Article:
Company Legally Towed Cars From Lot: Police

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    NEWSLETTERS

    A towing company clears out a parking lot filled with cars, leaving hundreds of drivers stranded. Now, the question is, was it legal? NBC10’s Keith Jones went to find answers.

    After the towing of hundreds of cars from a University City parking lot sparked outrage from drivers, police confirmed that the towing company was within its legal rights.

    Drivers told NBC10 on Monday that they parked at the lot near 36th and Filbert streets, next to the former University City High School, which was closed last year. The cars were towed however by the Lew Blum Towing Company on 40th and Girard Avenue.

    Victoria Edwards, a Drexel University student, told NBC10 that about 200 cars in all were towed. Of the 200, only eight of those were released after each driver paid a $205 fine.

    “I freaked out because I don’t have $205 to get my car out right now,” Edwards said. 

    The drivers claimed that their cars were illegally towed. Lew Blum, the owner of Lew Blum Towing, reached out to NBC10 however and disputed those claims. Blum claimed that not only should the vehicles have been towed but that his company also gave the drivers a warning well in advance.

    Blum told NBC10 he contacted the School District’s Facilities and Operations Department back on March 26, alerting officials that only drivers who worked at the nearby Samuel Powel Elementary School would be allowed to park in the lot. (*Note* Documents from Blum Towing in the link embedded on the left)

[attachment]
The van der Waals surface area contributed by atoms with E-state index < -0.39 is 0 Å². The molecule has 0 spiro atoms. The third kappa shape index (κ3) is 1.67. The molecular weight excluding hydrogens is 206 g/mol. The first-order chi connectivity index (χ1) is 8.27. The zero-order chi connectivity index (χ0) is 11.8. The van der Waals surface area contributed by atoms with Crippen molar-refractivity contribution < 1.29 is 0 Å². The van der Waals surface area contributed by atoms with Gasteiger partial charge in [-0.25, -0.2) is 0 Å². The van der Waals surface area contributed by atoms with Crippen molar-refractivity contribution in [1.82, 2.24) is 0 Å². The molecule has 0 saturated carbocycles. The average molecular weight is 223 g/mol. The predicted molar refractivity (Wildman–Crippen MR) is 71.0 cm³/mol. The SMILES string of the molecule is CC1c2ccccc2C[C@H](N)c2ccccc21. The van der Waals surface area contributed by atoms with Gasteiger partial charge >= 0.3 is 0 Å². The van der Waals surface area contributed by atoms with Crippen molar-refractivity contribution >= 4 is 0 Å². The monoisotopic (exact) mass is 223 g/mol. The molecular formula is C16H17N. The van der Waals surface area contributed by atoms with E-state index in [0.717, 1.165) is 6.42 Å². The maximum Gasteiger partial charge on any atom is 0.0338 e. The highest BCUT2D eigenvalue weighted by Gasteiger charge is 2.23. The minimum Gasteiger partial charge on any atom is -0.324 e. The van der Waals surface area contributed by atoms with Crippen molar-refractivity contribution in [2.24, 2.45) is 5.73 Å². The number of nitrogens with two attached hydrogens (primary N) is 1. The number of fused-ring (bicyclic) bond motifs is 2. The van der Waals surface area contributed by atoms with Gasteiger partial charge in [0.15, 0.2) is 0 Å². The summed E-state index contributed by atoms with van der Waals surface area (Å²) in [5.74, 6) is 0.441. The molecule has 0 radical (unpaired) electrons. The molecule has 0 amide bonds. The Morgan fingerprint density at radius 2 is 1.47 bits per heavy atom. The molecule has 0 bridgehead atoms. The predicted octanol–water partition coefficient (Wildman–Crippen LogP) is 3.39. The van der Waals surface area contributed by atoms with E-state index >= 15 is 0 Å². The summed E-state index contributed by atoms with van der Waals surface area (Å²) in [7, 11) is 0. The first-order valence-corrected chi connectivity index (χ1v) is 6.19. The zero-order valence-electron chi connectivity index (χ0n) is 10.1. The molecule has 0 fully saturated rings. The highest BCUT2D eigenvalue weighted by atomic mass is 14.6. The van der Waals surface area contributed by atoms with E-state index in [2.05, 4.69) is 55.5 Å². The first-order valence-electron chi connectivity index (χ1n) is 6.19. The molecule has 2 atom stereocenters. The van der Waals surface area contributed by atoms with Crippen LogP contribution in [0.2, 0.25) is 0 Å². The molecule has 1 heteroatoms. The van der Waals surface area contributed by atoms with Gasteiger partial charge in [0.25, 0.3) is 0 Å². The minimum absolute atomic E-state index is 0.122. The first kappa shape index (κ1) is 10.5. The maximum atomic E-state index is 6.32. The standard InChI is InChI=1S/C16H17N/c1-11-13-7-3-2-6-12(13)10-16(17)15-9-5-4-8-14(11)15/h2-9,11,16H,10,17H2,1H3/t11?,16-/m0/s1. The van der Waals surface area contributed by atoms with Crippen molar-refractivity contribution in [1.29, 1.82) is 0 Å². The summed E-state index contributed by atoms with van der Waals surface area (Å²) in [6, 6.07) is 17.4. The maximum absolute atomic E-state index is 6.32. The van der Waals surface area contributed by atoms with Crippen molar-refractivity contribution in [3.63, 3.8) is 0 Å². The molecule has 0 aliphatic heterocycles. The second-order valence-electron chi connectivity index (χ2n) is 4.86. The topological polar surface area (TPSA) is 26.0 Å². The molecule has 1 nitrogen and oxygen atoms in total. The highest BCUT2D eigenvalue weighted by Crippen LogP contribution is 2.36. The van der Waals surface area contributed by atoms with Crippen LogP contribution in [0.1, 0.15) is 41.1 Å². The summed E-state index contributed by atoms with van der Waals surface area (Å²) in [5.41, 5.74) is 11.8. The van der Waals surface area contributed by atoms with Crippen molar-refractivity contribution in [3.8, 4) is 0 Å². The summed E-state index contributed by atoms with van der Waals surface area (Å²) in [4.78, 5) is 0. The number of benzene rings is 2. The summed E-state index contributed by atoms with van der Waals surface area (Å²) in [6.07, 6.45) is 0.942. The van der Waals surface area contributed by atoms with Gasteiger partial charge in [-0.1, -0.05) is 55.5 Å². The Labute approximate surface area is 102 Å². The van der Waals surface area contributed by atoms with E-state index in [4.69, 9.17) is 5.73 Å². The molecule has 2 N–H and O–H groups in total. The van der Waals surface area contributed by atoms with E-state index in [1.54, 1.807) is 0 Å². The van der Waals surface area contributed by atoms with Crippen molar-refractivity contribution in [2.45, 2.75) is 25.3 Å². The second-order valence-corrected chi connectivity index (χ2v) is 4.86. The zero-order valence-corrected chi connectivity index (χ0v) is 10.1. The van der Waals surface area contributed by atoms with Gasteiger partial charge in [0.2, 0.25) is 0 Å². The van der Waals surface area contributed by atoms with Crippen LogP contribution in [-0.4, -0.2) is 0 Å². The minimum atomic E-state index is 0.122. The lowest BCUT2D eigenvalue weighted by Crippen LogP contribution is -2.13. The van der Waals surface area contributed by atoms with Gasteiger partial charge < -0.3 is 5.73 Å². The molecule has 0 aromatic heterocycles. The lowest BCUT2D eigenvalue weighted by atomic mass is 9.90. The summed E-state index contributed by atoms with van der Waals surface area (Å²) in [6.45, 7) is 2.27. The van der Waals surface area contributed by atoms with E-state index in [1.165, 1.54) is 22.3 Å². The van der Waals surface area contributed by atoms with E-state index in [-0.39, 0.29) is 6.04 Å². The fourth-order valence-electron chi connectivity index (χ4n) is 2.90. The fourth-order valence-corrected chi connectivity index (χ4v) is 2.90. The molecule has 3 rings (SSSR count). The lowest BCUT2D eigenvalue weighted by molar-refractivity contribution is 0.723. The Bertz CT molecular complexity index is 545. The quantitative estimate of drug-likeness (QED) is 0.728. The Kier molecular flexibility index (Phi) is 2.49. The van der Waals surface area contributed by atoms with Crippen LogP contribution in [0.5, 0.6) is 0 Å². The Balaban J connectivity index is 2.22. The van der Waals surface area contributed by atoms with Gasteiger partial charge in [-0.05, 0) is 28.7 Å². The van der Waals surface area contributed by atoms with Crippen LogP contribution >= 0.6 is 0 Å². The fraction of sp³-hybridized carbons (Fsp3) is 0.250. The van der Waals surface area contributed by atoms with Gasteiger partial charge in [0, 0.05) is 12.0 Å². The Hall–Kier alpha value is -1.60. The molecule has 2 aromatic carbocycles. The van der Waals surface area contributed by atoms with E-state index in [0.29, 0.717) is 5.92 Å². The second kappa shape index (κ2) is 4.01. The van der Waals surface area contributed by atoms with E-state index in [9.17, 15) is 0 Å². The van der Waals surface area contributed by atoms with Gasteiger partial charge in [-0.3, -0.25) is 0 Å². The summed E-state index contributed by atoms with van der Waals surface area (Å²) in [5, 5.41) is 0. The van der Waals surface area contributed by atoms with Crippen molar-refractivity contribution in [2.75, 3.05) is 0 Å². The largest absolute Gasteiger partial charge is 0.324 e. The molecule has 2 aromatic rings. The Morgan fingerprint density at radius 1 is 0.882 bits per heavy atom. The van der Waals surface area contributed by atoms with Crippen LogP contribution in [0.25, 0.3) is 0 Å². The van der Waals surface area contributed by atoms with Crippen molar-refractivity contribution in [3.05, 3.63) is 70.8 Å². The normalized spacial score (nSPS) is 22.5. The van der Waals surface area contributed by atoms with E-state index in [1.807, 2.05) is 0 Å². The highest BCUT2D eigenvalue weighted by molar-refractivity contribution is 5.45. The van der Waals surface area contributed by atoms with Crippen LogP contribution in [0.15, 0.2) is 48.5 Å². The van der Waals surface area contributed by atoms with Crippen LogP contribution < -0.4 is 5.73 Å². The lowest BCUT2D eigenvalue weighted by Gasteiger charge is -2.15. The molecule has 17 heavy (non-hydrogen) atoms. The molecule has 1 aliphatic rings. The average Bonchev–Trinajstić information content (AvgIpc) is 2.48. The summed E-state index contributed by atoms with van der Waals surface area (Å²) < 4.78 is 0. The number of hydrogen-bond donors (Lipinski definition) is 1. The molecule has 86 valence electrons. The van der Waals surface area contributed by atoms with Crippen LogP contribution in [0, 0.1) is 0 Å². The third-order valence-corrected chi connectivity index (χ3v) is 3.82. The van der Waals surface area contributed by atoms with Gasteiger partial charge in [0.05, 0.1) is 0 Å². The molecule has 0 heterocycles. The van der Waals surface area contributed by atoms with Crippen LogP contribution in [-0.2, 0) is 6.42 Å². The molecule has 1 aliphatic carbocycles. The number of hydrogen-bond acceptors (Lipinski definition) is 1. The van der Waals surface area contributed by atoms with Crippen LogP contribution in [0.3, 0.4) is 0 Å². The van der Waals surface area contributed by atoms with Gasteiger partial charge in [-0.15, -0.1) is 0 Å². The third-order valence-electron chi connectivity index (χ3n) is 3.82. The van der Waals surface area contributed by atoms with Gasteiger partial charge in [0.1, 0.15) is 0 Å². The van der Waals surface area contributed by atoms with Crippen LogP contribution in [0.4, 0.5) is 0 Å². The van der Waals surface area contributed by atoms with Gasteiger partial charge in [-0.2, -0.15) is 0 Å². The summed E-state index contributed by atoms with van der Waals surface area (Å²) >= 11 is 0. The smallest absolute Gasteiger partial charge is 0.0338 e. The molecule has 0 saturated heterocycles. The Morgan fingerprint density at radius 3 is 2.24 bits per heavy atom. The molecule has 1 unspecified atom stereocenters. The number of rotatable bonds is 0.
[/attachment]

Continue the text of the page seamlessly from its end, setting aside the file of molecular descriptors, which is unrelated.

Blum also claimed he sent Philadelphia Police a fax back on March 27, telling them his company would enforce towing, starting on Monday.

    “We told them what we were about to do,” Blum said. “We told them that towing would start at 3/31 at 7 a.m. until the property is sold. We told them that we already started to put flyers on vehicles and that it would continue for the rest of the week.”

    According to Blum, the warnings were placed all over the lot and were clearly visible for drivers.

    “We did that for three days,” Blum said. “The 27th, the 28th and the 29th. We must have done about 150 of those flyers! We went beyond the call of duty to warn people by doing what we did! We notified the police and we also notified the violators that they were gonna get towed! Some of them called us asking if we were gonna start towing. We said yes but that they would be okay during the weekend but that we’d start on Monday. We told a couple of students who were parking there the same thing!”

    Blum said the signs were actually there for the past five years, but it wasn’t until Monday when his company started to enforce them again.

    “At one point, when Walnut Center was open, we were towing the cars,” Blum said. “Then we got a call from Jeffrey Caldwell, the school district's Senior Vice President of Facilities and Operations, telling us to stop towing cars so we stopped but we left the signs up still.”

    Even though cars were not towed at the lot for several years prior to Monday, Blum claimed the drivers still should have known better.

    “Ignorance is not an excuse,” Blum said. “The signs were still there. But what gives them the right, no matter whose property it is, to park on that property? It’s not a public street! You know you’re not supposed to do that! You took a chance with what you did!”

    The drivers claimed however that Blum had no right to tow their vehicles because Drexel University recently bought the lot, rendering Lew Blum Towing’s contract void. Therefore, according to the drivers, it was illegal for Blum’s company to tow them. Blum denied this however and claimed the Philadelphia School District still owned the property.

    “I don’t know where they come off thinking that Drexel bought the property,” Blum said. “But take a ride around Drexel’s Property and see who tows for them. Us! Those people were just taking advantage. They were just parking anywhere they wanted to park on that property and that was illegal.”

    On Wednesday, Philadelphia Police confirmed that Blum's company had jurisdiction over the lot and that the cars were towed legally. They also confirmed that Blum's company warned drivers several days in advance.